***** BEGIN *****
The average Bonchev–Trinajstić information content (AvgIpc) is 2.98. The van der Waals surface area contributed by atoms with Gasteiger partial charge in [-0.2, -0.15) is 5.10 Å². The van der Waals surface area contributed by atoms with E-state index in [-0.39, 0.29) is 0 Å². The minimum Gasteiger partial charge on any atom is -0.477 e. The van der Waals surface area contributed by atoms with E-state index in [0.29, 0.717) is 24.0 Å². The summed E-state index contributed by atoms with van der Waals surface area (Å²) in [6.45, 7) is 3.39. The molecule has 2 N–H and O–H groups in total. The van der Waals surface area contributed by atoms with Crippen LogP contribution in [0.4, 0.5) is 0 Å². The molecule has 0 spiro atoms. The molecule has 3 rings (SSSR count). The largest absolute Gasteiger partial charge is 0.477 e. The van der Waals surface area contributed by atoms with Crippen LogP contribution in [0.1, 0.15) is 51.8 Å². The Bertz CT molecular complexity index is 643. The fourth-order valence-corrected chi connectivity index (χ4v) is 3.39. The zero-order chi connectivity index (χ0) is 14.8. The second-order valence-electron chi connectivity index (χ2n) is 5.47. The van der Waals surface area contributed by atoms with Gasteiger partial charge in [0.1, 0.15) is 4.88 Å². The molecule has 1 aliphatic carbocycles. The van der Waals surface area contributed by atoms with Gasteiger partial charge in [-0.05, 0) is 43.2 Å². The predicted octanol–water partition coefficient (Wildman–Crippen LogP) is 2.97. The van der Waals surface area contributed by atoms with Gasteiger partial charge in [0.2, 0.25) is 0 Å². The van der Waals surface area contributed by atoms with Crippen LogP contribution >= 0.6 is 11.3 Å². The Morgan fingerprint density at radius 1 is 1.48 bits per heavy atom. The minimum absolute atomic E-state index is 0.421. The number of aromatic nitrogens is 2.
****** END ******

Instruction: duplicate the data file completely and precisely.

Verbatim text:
The average Bonchev–Trinajstić information content (AvgIpc) is 2.98. The van der Waals surface area contributed by atoms with Gasteiger partial charge in [-0.2, -0.15) is 5.10 Å². The van der Waals surface area contributed by atoms with E-state index in [-0.39, 0.29) is 0 Å². The minimum Gasteiger partial charge on any atom is -0.477 e. The van der Waals surface area contributed by atoms with E-state index in [0.29, 0.717) is 24.0 Å². The summed E-state index contributed by atoms with van der Waals surface area (Å²) in [6.45, 7) is 3.39. The molecule has 2 N–H and O–H groups in total. The van der Waals surface area contributed by atoms with Crippen LogP contribution in [0.4, 0.5) is 0 Å². The molecule has 0 spiro atoms. The molecule has 3 rings (SSSR count). The largest absolute Gasteiger partial charge is 0.477 e. The van der Waals surface area contributed by atoms with Crippen LogP contribution in [0.1, 0.15) is 51.8 Å². The Bertz CT molecular complexity index is 643. The fourth-order valence-corrected chi connectivity index (χ4v) is 3.39. The zero-order chi connectivity index (χ0) is 14.8. The second-order valence-electron chi connectivity index (χ2n) is 5.47. The van der Waals surface area contributed by atoms with Gasteiger partial charge in [0.1, 0.15) is 4.88 Å². The molecule has 1 aliphatic carbocycles. The van der Waals surface area contributed by atoms with Gasteiger partial charge in [-0.05, 0) is 43.2 Å². The predicted octanol–water partition coefficient (Wildman–Crippen LogP) is 2.97. The van der Waals surface area contributed by atoms with Gasteiger partial charge in [0.2, 0.25) is 0 Å². The van der Waals surface area contributed by atoms with Crippen LogP contribution >= 0.6 is 11.3 Å². The Morgan fingerprint density at radius 1 is 1.48 bits per heavy atom. The minimum absolute atomic E-state index is 0.421. The number of aromatic nitrogens is 2.